Italia Marittima, S.P.A. v. Seaside Transportation Services, LLC et al

Filing 43

ORDER by Judge Hamilton granting 16 Motion to Dismiss; denying 18 Motion to Dismiss; granting 32 Motion to Dismiss (pjhlc1, COURT STAFF) (Filed on 9/7/2010)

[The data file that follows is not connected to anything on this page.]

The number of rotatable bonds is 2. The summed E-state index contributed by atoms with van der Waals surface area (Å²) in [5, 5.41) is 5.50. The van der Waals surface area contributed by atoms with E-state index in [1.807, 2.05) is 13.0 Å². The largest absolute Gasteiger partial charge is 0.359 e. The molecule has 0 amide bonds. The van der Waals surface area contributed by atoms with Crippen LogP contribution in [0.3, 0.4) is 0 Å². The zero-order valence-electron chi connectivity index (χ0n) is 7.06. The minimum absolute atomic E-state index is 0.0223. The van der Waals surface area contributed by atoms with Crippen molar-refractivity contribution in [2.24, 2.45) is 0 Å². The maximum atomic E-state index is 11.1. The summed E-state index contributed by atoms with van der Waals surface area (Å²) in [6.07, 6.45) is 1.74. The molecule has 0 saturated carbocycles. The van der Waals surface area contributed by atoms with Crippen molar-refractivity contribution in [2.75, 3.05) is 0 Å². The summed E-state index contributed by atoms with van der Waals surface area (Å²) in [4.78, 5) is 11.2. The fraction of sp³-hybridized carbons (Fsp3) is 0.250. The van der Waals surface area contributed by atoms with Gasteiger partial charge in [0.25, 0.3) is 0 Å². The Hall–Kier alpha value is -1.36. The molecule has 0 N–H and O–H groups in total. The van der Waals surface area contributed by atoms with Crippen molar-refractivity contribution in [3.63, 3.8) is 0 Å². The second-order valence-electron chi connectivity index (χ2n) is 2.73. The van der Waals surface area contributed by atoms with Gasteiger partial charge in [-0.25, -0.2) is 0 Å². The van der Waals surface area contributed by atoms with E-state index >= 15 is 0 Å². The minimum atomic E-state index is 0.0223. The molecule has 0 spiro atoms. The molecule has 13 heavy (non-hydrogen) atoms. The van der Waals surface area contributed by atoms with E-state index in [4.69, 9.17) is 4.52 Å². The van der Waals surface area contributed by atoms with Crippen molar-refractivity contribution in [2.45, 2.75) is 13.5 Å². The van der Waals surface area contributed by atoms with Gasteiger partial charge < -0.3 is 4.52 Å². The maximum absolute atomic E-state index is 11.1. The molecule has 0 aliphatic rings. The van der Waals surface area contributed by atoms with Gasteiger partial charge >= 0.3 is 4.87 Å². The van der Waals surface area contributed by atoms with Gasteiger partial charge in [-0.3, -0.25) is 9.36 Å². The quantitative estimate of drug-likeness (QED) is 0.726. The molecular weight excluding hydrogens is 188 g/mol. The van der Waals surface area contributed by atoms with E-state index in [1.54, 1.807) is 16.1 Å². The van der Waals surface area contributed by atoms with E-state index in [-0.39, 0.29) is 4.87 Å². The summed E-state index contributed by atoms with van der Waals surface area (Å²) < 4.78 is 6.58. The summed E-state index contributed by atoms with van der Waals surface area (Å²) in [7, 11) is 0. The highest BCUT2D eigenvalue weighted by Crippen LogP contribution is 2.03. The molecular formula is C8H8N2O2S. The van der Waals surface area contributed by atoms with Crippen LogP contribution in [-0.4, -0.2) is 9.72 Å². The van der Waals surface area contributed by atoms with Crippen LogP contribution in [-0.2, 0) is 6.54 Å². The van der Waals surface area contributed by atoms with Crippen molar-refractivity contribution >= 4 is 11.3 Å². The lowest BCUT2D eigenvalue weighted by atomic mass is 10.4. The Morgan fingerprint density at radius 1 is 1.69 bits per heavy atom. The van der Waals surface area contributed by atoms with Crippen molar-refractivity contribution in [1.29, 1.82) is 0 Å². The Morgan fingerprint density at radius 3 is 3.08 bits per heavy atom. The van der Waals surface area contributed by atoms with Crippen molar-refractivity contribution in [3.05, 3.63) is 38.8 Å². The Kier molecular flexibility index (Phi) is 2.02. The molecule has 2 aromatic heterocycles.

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Italia Marittima, S.P.A. v. Seaside Transportation Services, LLC et al Doc. 43 1 2 3 4 5 6 7 8 9 10 UNITED STATES DISTRICT COURT NORTHERN DISTRICT OF CALIFORNIA United United States District Court 11 For the Northern District of California ITALIA MARITTIMA, S.P.A., Plaintiff, v. SEASIDE TRANSPORTATION SERVICES, LLC, et al., Defendants. _______________________________/ Defendants' motions to dismiss came on for hearing before this court on June 16, 2010. Plaintiff Italia Marittima, S.p.A. ("Italia") appeared by its counsel John E. Holloway and Paul L. Gale. Defendants Marine Terminals Corporation ("MTC") and Tricor Services, LLC ("Tricor") appeared by their counsel Gary Angel. Defendant Seaside Transportation Services, LLC ("Seaside") appeared by its counsel Dena S. Aghabeg. Having read the parties' papers and carefully considered their arguments and the relevant legal authority, the court hereby DENIES Tricor's motion, and GRANTS MTC's motion and Seaside's motion as follows. BACKGROUND This is a maritime case alleging breach of contract and negligence. Plaintiff Italia is an Italian ocean liner carrier, whose principal place of business is in Trieste, Italy. MTC performs stevedoring services at the Ben E. Nutter Terminal in the Port of Oakland, No. C 10-0803 PJH ORDER RE MOTIONS TO DISMISS 12 13 14 15 16 17 18 19 20 21 22 23 24 25 26 27 28 1 2 3 4 5 6 7 8 9 10 California. Seaside is an assignee of an agreement between Italia and MTC. Tricor entered into a contract with Seaside to provide computer support services on behalf of Seaside. Yang Ming Marine Transport Corp. ("Yang Ming") time-chartered (leased) the M/V Med Taipei ("the Vessel") to Italia (which prior to March 1, 2006 was known as "Lloyd Triestino Di Navigazione S.p.A" referred to herein as "Lloyd Triestino"). The terms of the time-charter agreement required Italia to provide stevedoring services, to include stowage planning and the loading and securing of containers on the Vessel. On May 15, 2001, Lloyd Triestino entered into an agreement for Stevedoring and Terminal Services ("the Terminal Agreement") with MTC for services at a Marine Container Terminal in the Port of Oakland. Among other things, the Terminal Agreement required MTC to perform stevedoring services for the Vessel in an efficient and workmanlike manner, to plan unloading/loading sequences of containers in accordance with the inbound stowage sheet, to furnish appropriate stowage plans, to load and stow any cargo onto the Vessel, and to lash and unlash containers stowed on or under the deck of the Vessel. The Agreement also had an arbitration clause, which (according to Italia) the parties agreed to waive. On February 12, 2004, Italia and MTC agreed that effective August 2, 2003, MTC would assign all of its rights and duties under the Terminal Agreement to Seaside ("the Assignment"). Specifically, the Assignment stated that "[a]ll the terms, conditions, and rights of the agreement would then be between Lloyd Tiestino di Navigatione, S.P.A. and Seaside Transportation Services, LLC." Also on August 2, 2003, Seaside subcontracted the stevedoring work back to MTC (the "Seaside/MTC" contract); and Seaside and Tricor entered into an "Operation Support Services Agreement," pursuant to which Tricor agreed to provide vessel stowage services to Seaside for the benefit of Seaside and its clients including the creation of loading plans, and the monitoring of the Vessel during operation to make any necessary changes (the "Seaside/Tricor" contract). 2 United States District Court 11 For the Northern District of California 12 13 14 15 16 17 18 19 20 21 22 23 24 25 26 27 28 1 2 3 4 5 6 7 8 9 10 Italia asserts that it was a third-party beneficiary of both the Seaside/MTC and the Seaside/Tricor contracts. On February 24, 2004, the Vessel called at the Port of Oakland to load and discharge cargo. Pursuant to the Terminal Agreement, Seaside (as assignee) was to provide stowage planning and stevedoring services to the Vessel. By that time, MTC and Tricor had previously loaded and prepared stowage plans for the Vessel on several occasions during the preceding 10 months. Thus, according to Italia, MTC and Tricor should have been familiar with the Vessel. On February 24, 2004, MTC (using stowage plans provided by Tricor) loaded 27 containers onto the Vessel which already held containers previously loaded in China. The following day, February 25, 2004, the Vessel sailed from Oakland en route to Long Beach, California, with 1,314 containers on board. On February 26, 2004, the Vessel encountered heavy weather. According to Italia, because certain container stacks loaded by MTC were overloaded and improperly secured, those container stacks collapsed. This caused some containers to fall into the Pacific Ocean and damaged other containers that slipped but did not fall into the Pacific Ocean. In addition, the Vessel was damaged. Italia alleges that Seaside and MTC loaded the Vessel in accordance with Tricor's stowage plans, and that they overloaded the container stacks by exceeding maximum allowances, loading stacks in excess of the designated weight limits, and stowing containers with a vertical weight distribution likely to subject the containers and securing/lashing equipment to forces in excess of the maximum allowable forces under the applicable Class (ABS) rules. In addition, Italia asserts that Seaside and MTC failed to properly lock twist locks and properly adjust lashing equipment. Italia alleges that Seaside and MTC implemented improper stowage plans prepared by Tricor even though it knew or should have known that the stowage configuration was probably unsafe and likely to violate industry standards for safe stowage of containers. Italia asserts that the loss of and damage to the containers, and the damage to the 3 United States District Court 11 For the Northern District of California 12 13 14 15 16 17 18 19 20 21 22 23 24 25 26 27 28 1 2 3 4 5 6 7 8 9 10 Vessel, were caused by the negligent failure of Seaside, MTC, and Tricor to prepare and execute a proper stowage plan and to properly load and secure the containers on the Vessel. On June 9, 2004, an underwater research vehicle conducting a seafloor survey in Monterey Bay, California, discovered a 40-foot container resting at a depth of 1281 meters, within the boundaries of the Monterey Bay Marine Sanctuary ("the Sanctuary"). This container was one of the containers that had been lost overboard on February 26, 2004. The container reportedly weighed 14.4 tons and contained passenger car tires. Because the container was located in the Sanctuary, the National Oceanographic and Atmospheric Administration ("NOAA") claimed damages, including environmental remediation and civil penalties pursuant to the National Marine Sanctuaries Act, 16 U.S.C. 1341, et seq. ("the Act"). NOAA also threatened to require removal of all fifteen containers lost within the Sanctuary ("the NOAA claim"). Italia asserts that Seaside, MTC, and Tricor were aware, or should have been aware, that the Vessel would traverse within the boundaries of the Sanctuary, and that any loss of containers would result in damages and imposition of civil penalties under the Act. Italia also asserts that NOAA's experts calculated that provable damages, including environmental "loss of services" was valued at approximately $12 million. NOAA also asserted an entitlement, in addition to the claim for damages, to levy a fine on Italia and Yang Ming of up to $119,000 per day for the fifteen containers. On March 18, 2005, counsel for Italia advised Mr. Angel, counsel for MTC and Tricor, of the claim made by NOAA. In a letter to Italia's counsel dated May 4, 2005, Mr. Angel asserted that the NOAA release should include Yang Ming, Lloyd Triestino (Italia), MTC, Seaside, and Tricor as released parties. In a letter back to Mr. Angel dated August 23, 2005, Italia's counsel reported the status of negotiations with NOAA, and specifically offered MTC and Tricor the right to take over the defense of the NOAA claim. Italia and Yang Ming eventually reached a settlement with the United States, and jointly settled the NOAA claim for payment of $3.250 million ("the NOAA settlement"). This 4 United States District Court 11 For the Northern District of California 12 13 14 15 16 17 18 19 20 21 22 23 24 25 26 27 28 1 2 3 4 5 6 7 8 9 10 payment was in settlement of both the claim for damages and the civil penalties. A Consent Degree memorializing the settlement was entered by the U.S. District Court for the Northern District of California on September 26, 2006. The Consent Decree included a covenant by the United States not to sue any of a long list of "interested parties," including Italia, MTC, Seaside, and Tricor. Italia claims to have suffered damages in excess of $7 million. These damage include the NOAA settlement, costs and expenses in connection with the NOAA settlement, expenses of an arbitration brought by Yang Ming, settlement of cargo claims, losses arising out of the loss of the containers, and potential liability to Yang Ming for damage to the Vessel. On December 6, 2006, Italia filed an arbitration claim against MTC, based on the arbitration clause in the May 15, 2001 Terminal Agreement. Italia asserted negligence and breach of contract and claimed damages of $2,227,959.55. On December 21, 2006, the parties agreed to stay the arbitration pending mediation. After the mediation failed, the arbitration resumed. Italia claims that in late 2009, while reviewing documents in response to MTC's discovery requests, Italia's counsel discovered the 2003 assignment by MTC to Seaside of the May 15, 2001 Terminal Agreement. According to Italia, although the case had been in arbitration for three years, counsel for both parties were unaware of the assignment. Once the assignment was "discovered," the issue was brought to MTC's attention. On November 16, 2009, MTC filed a motion to dismiss the arbitration, on the basis that no contractual relationship existed between Italia and MTC. In a response filed November 18, 2009, Italia acknowledged that MTC was not a proper party to the arbitration. Italia filed the present action on February 25, 2010. In the first amended complaint ("FAC") filed on March 26, 2010, Italia asserts three causes of action. First, Italia alleges that Seaside (through the actions of its "subcontractors" MTC and Tricor) breached the Terminal Agreement (agreement between Italia and Seaside). Second, Italia alleges that 5 United States District Court 11 For the Northern District of California 12 13 14 15 16 17 18 19 20 21 22 23 24 25 26 27 28 1 2 3 4 5 6 7 8 9 10 both MTC and Tricor breached their contracts with Seaside, with the result that Italia suffered damage as the third-party beneficiary of those two contracts. Third, Italia asserts a claim of negligence against Seaside, MTC, and Tricor. Each of the three defendants now seeks an order pursuant to Federal Rule of Civil Procedure 12(b)(6) dismissing the claims asserted against it. DISCUSSION A. Legal Standard A motion to dismiss under Rule 12(b)(6) tests for the legal sufficiency of the claims alleged in the complaint. Ileto v. Glock, Inc., 349 F.3d 1191, 1199-1200 (9th Cir. 2003). Review is limited to the contents fo the complaint. Allarcom Pay Television, Ltd. V. Gen. Instrument Corp., 69 F.3d 381, 385 (9th Cir. 1995). To survive a motion to dismiss for failure to state a claim, a complaint generally must satisfy only the minimal notice pleading requirements of Federal Rule of Civil Procedure 8. Rule 8(a)(2) requires only that the complaint include a "short and plain statement of the claim showing that the pleader is entitled to relief." Fed. R. Civ. P. 8(a)(2). Specific facts are unnecessary the statement need only give the defendant "fair notice of the claim and the ground upon which it rests." Erickson v. Pardus, 551 U.S. 89, 93 (citing Bell Atlantic Corp. v. Twombly, 550 U.S. 544, 555 (2007)). All allegations of material fact are taken as true. Id. at 94. However, "a plaintiff's obligations to provide the grounds of his entitlement to relief requires more than labels and conclusions, and a formulaic recitation of the elements of a cause of action will not do." Twombly, 550 U.S. at 555 (citations and quotations omitted). Rather, the allegations in the complaint "must be enough to raise a right to relief above the speculative level. Id. A motion to dismiss should be granted if the complaint does not proffer enough facts to state a claim for relief that is plausible on its face. See id. at 558-59. "[W]here the wellpleaded facts do not permit the court to infer more than the mere possibility of misconduct, the complaint has alleged but it has not `show[n]' `that the pleader is entitled to relief.'" Ashcroft v. Iqbal, __ U.S. __, 129 S.Ct. 1937, 1950 (2009). 6 United States District Court 11 For the Northern District of California 12 13 14 15 16 17 18 19 20 21 22 23 24 25 26 27 28 1 2 3 4 5 6 7 8 9 10 B. Tricor's Motion Italia alleges two claims against Tricor, one for negligence and the other for breach of the Seaside/Tricor contract to which Italia claims to be a third-party beneficiary. Tricor argues that the claims are time-barred both by California's applicable statutes of limitations and by the maritime doctrine of laches. In response, Italia contends that maritime law, not California law, controls and that laches does not bar its claims. Claims fall within admiralty jurisdiction when the alleged wrong bears a significant relationship to a traditional maritime activity, and has a maritime situs. Jerome B. Grubart, Inc. v. Great Lakes Dredge & Dock Co., 513 U.S. 527, 534 (1995). Loading cargo is a traditional maritime activity. See American Stevedores, Inc. v. Porello, 330 U.S. 446, 456 (1947). The situs of a tort for purposes of determining admiralty jurisdiction is the place where the injury occurs. Taghadomi v. United States, 401 F.3d 1080, 1084 (9th Cir. 2005). Because its negligence claim against Tricor is based on Tricor's alleged improper stowage plan for the loading of cargo on the Vessel (a traditional maritime activity), and the injury suffered by Italia occurred in the Pacific Ocean (a maritime situs), the negligence claim is therefore a claim in admiralty, which is governed by the general maritime law. Italia's breach of contract claim also falls within admiralty jurisdiction. The question whether a contract is maritime and thus governed by the general maritime law depends solely on the subject matter of the contract. Simon v. Intercont'l Transp. (ICT) B.V., 882 F.2d 1435, 1441 (9th Cir. 1989). Italia's third party beneficiary claim is based on a contract for a plan to load and stow cargo in a ship which is a maritime contract. See Atlantic & Gulf Stevedores, Inc. v. Ellerman Lines, Ltd., 369 U.S. 355, 359 (1962). Tricor's argument that California law should apply is unconvincing. Tricor does not dispute that the claims would ordinarily fall under admiralty jurisdiction, but instead asserts that under the choice-of-law provisions found in the Terminal Agreement and in the Seaside/MTC contract, California law preempts federal law. But Italia bases its claims against Tricor on the Seaside/Tricor contract, not on either of the other two contracts. Tricor does not assert, and has alleged no facts showing, that the contract in question 7 United States District Court 11 For the Northern District of California 12 13 14 15 16 17 18 19 20 21 22 23 24 25 26 27 28 1 2 3 4 5 6 7 8 9 10 contains a choice-of-law provision akin to those found in the other two agreements. Consequently, maritime law governs Italia's claims against Tricor. Absent a specific contractual or statutory provision, the equitable doctrine of laches dictates the timeliness of maritime claims. TAG/ICIB Servs., Inc., v. Pan American Grain Co., Inc., 215 F.3d 172, 175 (1st Cir. 2000); see also Puerto Rican-American Ins. Co. v. Benjamin Shipping Co. Ltd., 829 F.2d 281, 283 (1st Cir. 1987); Pierre v. Hess Oil Virgin Islands Corp., 624 F.2d 445, 450 (3d Cir. 1980) ("[D]elay in bringing suit on an admiralty claim is barred by laches, not by any statute of limitations."); Hill v. W. Bruns & Co., 498 F.2d 565, 568 (2d Cir. 1974) ("In an admiralty suit state statutes of limitations are not strictly applied; instead, the doctrine of laches controls."). Because admiralty law contains no express statutes of limitations for claims of property damage (negligence) and breach of contract, laches controls the timeliness of Italia's claims against Tricor. Unlike traditional limitations periods, a defense of laches is not necessarily triggered after a set number of years. Instead, the doctrine of laches requires a showing of both inexcusable delay and prejudice. See Stevens Technical Services, Inc. v. SS Brooklyn, 885 F.2d 584 (9th Cir. 1989); see also Jarrow Formulas, Inc. v. Nutrition Now, Inc., 304 F.3d 829, 839 (9th Cir. 2002). In evaluating the reasonableness of the delay, courts often "borrow" the limitations period from the most closely analogous action under state law. Jarrow Formulas, 304 F.3d at 836. If the action is filed within the analogous period, there is a "strong presumption" that laches does not apply. Id. at 835. In contrast, if filed outside the relevant period, there is a presumption of unreasonable delay. Id. California's analogous statutes of limitations are Cal. Civ. P. Code 337 (four years for breach of contract) and Cal. Civ. P. Code 338 (three years for negligence). Italia filed its claims nearly six years after the Incident. Nevertheless, in an admiralty suit, the timing of the action is not dispositive. Czaplicki v. The S.S. Hoegh Silvercloud, 351 U.S. 525, 533 (1956); Espino v. Ocean Cargo Line, Ltd., 382 F.2d 67, 68 (9th Cir. 1967). Instead, a laches inquiry is determined by the inequity of enforcing the claim under the circumstances. 8 United States District Court 11 For the Northern District of California 12 13 14 15 16 17 18 19 20 21 22 23 24 25 26 27 28 1 2 3 4 5 6 7 8 9 10 Czaplicki, 351 U.S. at 533. Whereas some older cases indicate that the plaintiff has the burden of disproving prejudice to the defendant when the analogous limitations period has run, see Kane v. Union of Soviet Socialist Republics, 189 F.2d 303, 305-07 (3rd Cir. 1951); Westfall Larson & Co. v. Allman-Hubble Tug Boat Co., 72 F.2d 200, 202 (9th Cir. 1934); a recent line of Ninth Circuit cases holds that irrespective of the timing, a defendant asserting laches must show that it "suffered prejudice as a result of plaintiff's unreasonable delay." Jarrow Formulas, 304 F.3d at 835.; Huseman v. Icicle Seafoods, Inc., 471 F.3d 1116, 1126 (9th Cir. 2006) ("[r]egardless of the applicable analogous statute of limitations, [defendant] still has the burden of proving prejudice from the delay."). Nevertheless, even if the court were to assume Italia's delay was unreasonable, Tricor has not alleged that it has been prejudiced by the dilatory filing. Moreover, a laches determination is ill-suited for a motion to dismiss for failure to state a claim. Regardless of who bears the burden of proving or negating the laches defense, both sides should be allowed to discover and present evidence. Czaplicki, 351 U.S. at 534 (plaintiff should have "an opportunity to prove . . . that the delay has in no way prejudiced the [defendant]. These are questions on which the parties should have been allowed to present evidence."); Huseman, 471 F.3d at 1127 (generic statement of prejudice made without reference to any specific factual findings or determination cannot support a dismissal based on laches). Without a showing that Italia's delay prejudiced Tricor, laches cannot bar Italia's claims. The court finds that Tricor's motion must be DENIED. The Seaside/Tricor contract does not provide for the application of California law. Thus, as this is a maritime action, the equitable doctrine of laches governs the timeliness of the actions. Regardless of which party bears the burden of proving or negating the elements of laches, the determination requires a finding of fact and cannot be resolved on a Rule 12(b)(6) motion to dismiss. C. MTC's Motion Italia asserts two claims against MTC, one for negligently loading the Vessel and one for breaching the Seaside/MTC contract to which Italia argues it is a third-party 9 United States District Court 11 For the Northern District of California 12 13 14 15 16 17 18 19 20 21 22 23 24 25 26 27 28 1 2 3 4 5 6 7 8 9 10 beneficiary. In response, MTC agues that the claims asserted against it are barred by res judicata and by the applicable statutes of limitations. In its first main argument, MTC notes that the present claims against it are based on the same facts and incident as in the arbitration, where Italia alleged breach of contract and negligence. The arbitrators dismissed the claims asserted against MTC in November 2009, based on MTC's argument that no contractual relationship existed between MTC and Italia at the time of the February 2004 incident. MTC contends that because res judicata bars a party from asserting in another litigation an issue previously addressed in a prior action or arbitration (issue preclusion), or any other claim that could have or should have been brought in the prior action or arbitration (claim preclusion), the present claims of breach of contract and negligence are barred. In the second argument, MTC, like Tricor, argues that California law applies and that the applicable statutes of limitations are Code of Civil Procedure 338 (three years for negligence resulting in property damage) and Code of Civil Procedure 337 (breach of written contract). Because six years elapsed between the February 2005 incident and the February 2005 filing of the present action, MTC argues the claims should be dismissed. In opposition, Italia asserts that MTC's first argument fails because the arbitrators lacked jurisdiction, since there was no arbitration agreement between the parties, and because they never decided the case on the merits. Italia contends that MTC's second argument fails for the same reason that Tricor's argument fails because California's statutes of limitation do not apply to the claims asserted by Italia under general maritime law. The court finds that MTC's motion to dismiss must be GRANTED. Italia's claims are not precluded by res judicata, but they are barred by California's relevant statutes of limitations, which, given the choice of law provision, control the instant actions. Contrary to MTC's assertions, res judicata only bars claims that could have been brought in a prior action if that prior action was decided on the merits. Clark v. Bear Stearns & Co., Inc., 966 F.2d 1318, 1320 (9th Cir. 1992). A dismissal for lack of subject 10 United States District Court 11 For the Northern District of California 12 13 14 15 16 17 18 19 20 21 22 23 24 25 26 27 28 1 2 3 4 5 6 7 8 9 10 matter jurisdiction is not a final judgment on the merits. See, e.g., Haywood v. Drown, 129 S.Ct. 2108, 2132 (2009); Segal v. American Tel. & Tel. Co., 606 F.2d 842, 844 (9th Cir. 1979). Italia's arbitration against MTC failed because MTC could not be bound to arbitration by a contract to which it was no longer a party. The arbitrators did not decide the claim on its merits and thus, the dismissal does not preclude the instant claims. Nevertheless, MTC's claims are time-barred. The contract under which MTC performed its stevedoring services and to which Italia claims to be a third party beneficiary (Seaside/MTC) provides that it "shall be construed, interpreted and enforced in accordance with the laws of the State of California without reference to the laws of any other jurisdiction, except to the extent that the laws, rules and regulations of the United States of America shall apply." With limited exceptions, courts will enforce choice-of-law provisions in maritime contracts. See Chan v. Society Expeditions, Inc., 123 F.3d 1287,1296-97 (9th Cir. 1997). Courts deviate from this rule only when the elected state has "no substantial relationship to the parties or transaction or the state's laws conflict with the fundamental purpose of maritime law." Flores v. American Seafoods Co., 335 F.3d 904, 914 (9th Cir. 2003). Italia does not deny that the contract substantially relates to the State of California or that California's statutes of limitation are relevant under general principles of maritime law. Accordingly, this court will enforce the provision, though the parties dispute its implications. MTC asserts that the clause exalts California laws above all others. While Italia's opposition fails to offer an alternate interpretation, it addresses an identical provision in response to Seaside's motion to dismiss. There, Italia argues that under a "plain meaning" interpretation, California law applies only when federal law is silent. According to Italia, maritime law is federal law. Therefore, Italia contends that the equitable doctrine of laches, which governs the timeliness of maritime negligence and contract claims, should control. This court finds both interpretations lacking. While MTC's position reflects the ordinary impact of choice-of-law provisions, this provision is not typical and cannot be treated as such. Indeed, none of the relevant cases cited by MTC or Seaside involved 11 United States District Court 11 For the Northern District of California 12 13 14 15 16 17 18 19 20 21 22 23 24 25 26 27 28 1 2 3 4 5 6 7 8 9 10 choice of law provisions with qualifying clauses akin to the one at issue here. See, e.g,, Chan, 123 F.3d at 1298 ("Ticket and all other rights will be construed in accordance with the general maritime law of the United States."); see also Stark v. Totem Ocean Trailer Express, Inc., 2007 WL 685698 (W.D. Wash, Mar. 1, 2007) ("This Agreement shall for all purposes be governed by and in accordance with the laws of the state of Washington." (emphasis added)). To effectuate MTC's interpretation would be to ignore the provision's plain meaning that California law controls only in the absence of an applicable law, rule, or regulation of the United States of America. Nevertheless, the provision does not encompass all legal doctrines that would otherwise apply in maritime cases. The equitable doctrine of laches, for example, is a common law doctrine, not a codified law, rule, or regulation of the United States of America. Indeed, with limited exceptions, maritime law does not include express limitations periods. The court finds that because the provision promotes California law in the absence of an applicable federal law, California statutes of limitations, not laches, control the timeliness of the instant claims. In California, a claim for negligence must be brought within three years of the alleged incident. Cal. Civ. P. Code 338. A claim for breach of written contract must be brought within four years. Cal. Civ. P. Code 337. Therefore, Italia's claims, filed approximately six years after the incident on which they are based, are time-barred and must be dismissed. D. Seaside's Motion Italia asserts two claims against Seaside, one for breach of the Terminal Agreement of which Seaside is an assignee, and one for negligent loading of the Vessel. Like MTC, Seaside argues that the contract calls for the application of California law and that the applicable statutes of limitations bar both claims. Seaside also asserts that the negligence cause of action is inadequately pled. In response, Italia contends that its claims survive even under California law. Italia asserts that its claims against Seaside are for recovery of amounts paid or to be paid to 12 United States District Court 11 For the Northern District of California 12 13 14 15 16 17 18 19 20 21 22 23 24 25 26 27 28 1 2 3 4 5 6 7 8 9 10 discharge liabilities created by Seaside's breach of contract and negligence, and that those indemnity and contribution claims accrued only when Italia paid and settled those liabilities. Thus, Italia argues, the statutes of limitations began running on September 29, 2006 when Italia paid its arbitrated settlement claims to NOAA. Furthermore, Italia argues that both of its claims should be governed by the four-year statute as the "gravamen" of the underlying action is contractual. As such, both claims would be timely. The court finds that Seaside's motion must be GRANTED. The Terminal Agreement and the Seaside/MTC contract contain identical choice-of-law provisions. Pursuant to those provisions, claims governed by the Terminal Agreement will be controlled by California statutes of limitations. Again, in California, a claim for negligence must be brought within three years of the alleged incident, Cal Civ. P. Code 338; and a claim for breach of contract, within four years, Cal Civ. P. Code 337. Because nearly six years elapsed between filing the instant claims and the incident on which they are based, they are time-barred. Nevertheless, the court finds that the dismissal should be WITH LEAVE TO AMEND the first cause of action. Italia correctly argues that under both maritime and California law, claims for indemnity accrue only when the judgment against the indemnitee has been satisfied. American Roll-on Roll-off Carrier, LLC v. P&O Ports Baltimore, Inc., 479 F.3d 288, 292 (4th Cir. 2007) ("It is well established that a maritime claim for indemnity does not accrue until the indemnitee's liability is fixed by a judgment against or payment by the indemnitee."); Cal. Civ. Code 2778(2) ("Upon indemnity against claims, or demands, or damages, or costs, expressly, or in equivalent terms, the person indemnified is not entitled to recover without payment thereof."). Therefore, the statute of limitations did not start running until September 26, 2006, when Italia paid its settlement to NOAA. Exxonmobil Oil Corp. v. Nicoletti Oil, Inc., __ F.Supp. 2d __, 2010 WL 2011497 at *6 (E.D. Cal., May 18, 2010) (citing Lincoln v. Narom Development Co., 10 Cal. App. 3d 619, 627 (1970)). However, Italia conceded at the hearing that the complaint does not specifically plead an indemnity claim. Accordingly, the court will permit Italia to amend the first cause 13 United States District Court 11 For the Northern District of California 12 13 14 15 16 17 18 19 20 21 22 23 24 25 26 27 28 1 2 3 4 5 6 7 8 9 10 of action to clarify that it seeks recovery from Seaside for breach of contract under an indemnity theory. The negligence claim remains time-barred. Under the three-year limitations period, the last day to file an indemnity claim based on negligence would have been September 26, 2009, five months before the instant claim was filed. Contrary to Italia's assertions, the "gravamen of the cause of action" rule cannot salvage the negligence claim. When a claim sounds in both contract and tort, this rule allows a plaintiff to elect a theory of recovery and apply the associated statute of limitations. See City of Vista v. Robert Thomas Securities, Inc., 84 Cal. App. 4th 882, 889 (2000). It does not, however, permit Italia to apply the limitations period for its contract cause of action to the negligence cause of action. Having determined that the negligence claim is time-barred, this court need not determine the substantive sufficiency of the pleadings. CONCLUSION In accordance with the foregoing, Tricor's motion to dismiss is DENIED because maritime law applies, and the court cannot determine at this stage of the litigation the extent to which the claims against Tricor are barred by the doctrine of laches. MTC's motion is GRANTED, without leave to amend, because under the relevant choice-of-law provision, California's statutes of limitations bar Italia's claims. Seaside's motion is GRANTED for the same reasons, although Italia is granted leave to amend the first cause of action only, to plead a claim for indemnity. The negligence claim against Seaside is dismissed without leave to amend. The amended complaint shall be filed no later than October 6, 2010. A case management conference will be held on Thursday, October 21, 2010, at 2:00 p.m. United States District Court 11 For the Northern District of California 12 13 14 15 16 17 18 19 20 21 22 23 24 25 26 27 28 IT IS SO ORDERED. Dated: September 7, 2010 ______________________________ PHYLLIS J. HAMILTON United States District Judge 14